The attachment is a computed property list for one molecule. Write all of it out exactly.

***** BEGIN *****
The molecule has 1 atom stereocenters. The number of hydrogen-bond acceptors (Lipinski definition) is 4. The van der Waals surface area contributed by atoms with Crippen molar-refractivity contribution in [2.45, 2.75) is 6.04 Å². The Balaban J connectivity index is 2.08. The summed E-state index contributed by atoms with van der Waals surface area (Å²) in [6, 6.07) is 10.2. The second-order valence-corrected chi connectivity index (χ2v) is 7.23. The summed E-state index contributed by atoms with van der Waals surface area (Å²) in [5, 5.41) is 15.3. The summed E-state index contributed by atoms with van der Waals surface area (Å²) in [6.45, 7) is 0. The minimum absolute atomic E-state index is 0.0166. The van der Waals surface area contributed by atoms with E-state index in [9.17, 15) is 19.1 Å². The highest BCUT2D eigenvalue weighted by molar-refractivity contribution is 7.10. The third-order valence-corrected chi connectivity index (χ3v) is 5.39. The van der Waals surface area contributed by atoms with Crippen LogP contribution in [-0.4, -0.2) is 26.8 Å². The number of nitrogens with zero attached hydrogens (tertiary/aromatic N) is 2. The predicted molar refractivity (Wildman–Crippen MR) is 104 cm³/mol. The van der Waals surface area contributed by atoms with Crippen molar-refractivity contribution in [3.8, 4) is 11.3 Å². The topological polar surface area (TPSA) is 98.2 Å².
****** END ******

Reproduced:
The molecule has 1 atom stereocenters. The number of hydrogen-bond acceptors (Lipinski definition) is 4. The van der Waals surface area contributed by atoms with Crippen molar-refractivity contribution in [2.45, 2.75) is 6.04 Å². The Balaban J connectivity index is 2.08. The summed E-state index contributed by atoms with van der Waals surface area (Å²) in [6, 6.07) is 10.2. The second-order valence-corrected chi connectivity index (χ2v) is 7.23. The summed E-state index contributed by atoms with van der Waals surface area (Å²) in [5, 5.41) is 15.3. The summed E-state index contributed by atoms with van der Waals surface area (Å²) in [6.45, 7) is 0. The minimum absolute atomic E-state index is 0.0166. The van der Waals surface area contributed by atoms with E-state index in [9.17, 15) is 19.1 Å². The highest BCUT2D eigenvalue weighted by molar-refractivity contribution is 7.10. The third-order valence-corrected chi connectivity index (χ3v) is 5.39. The van der Waals surface area contributed by atoms with Crippen LogP contribution in [-0.4, -0.2) is 26.8 Å². The number of nitrogens with zero attached hydrogens (tertiary/aromatic N) is 2. The predicted molar refractivity (Wildman–Crippen MR) is 104 cm³/mol. The van der Waals surface area contributed by atoms with Crippen molar-refractivity contribution in [3.8, 4) is 11.3 Å². The topological polar surface area (TPSA) is 98.2 Å².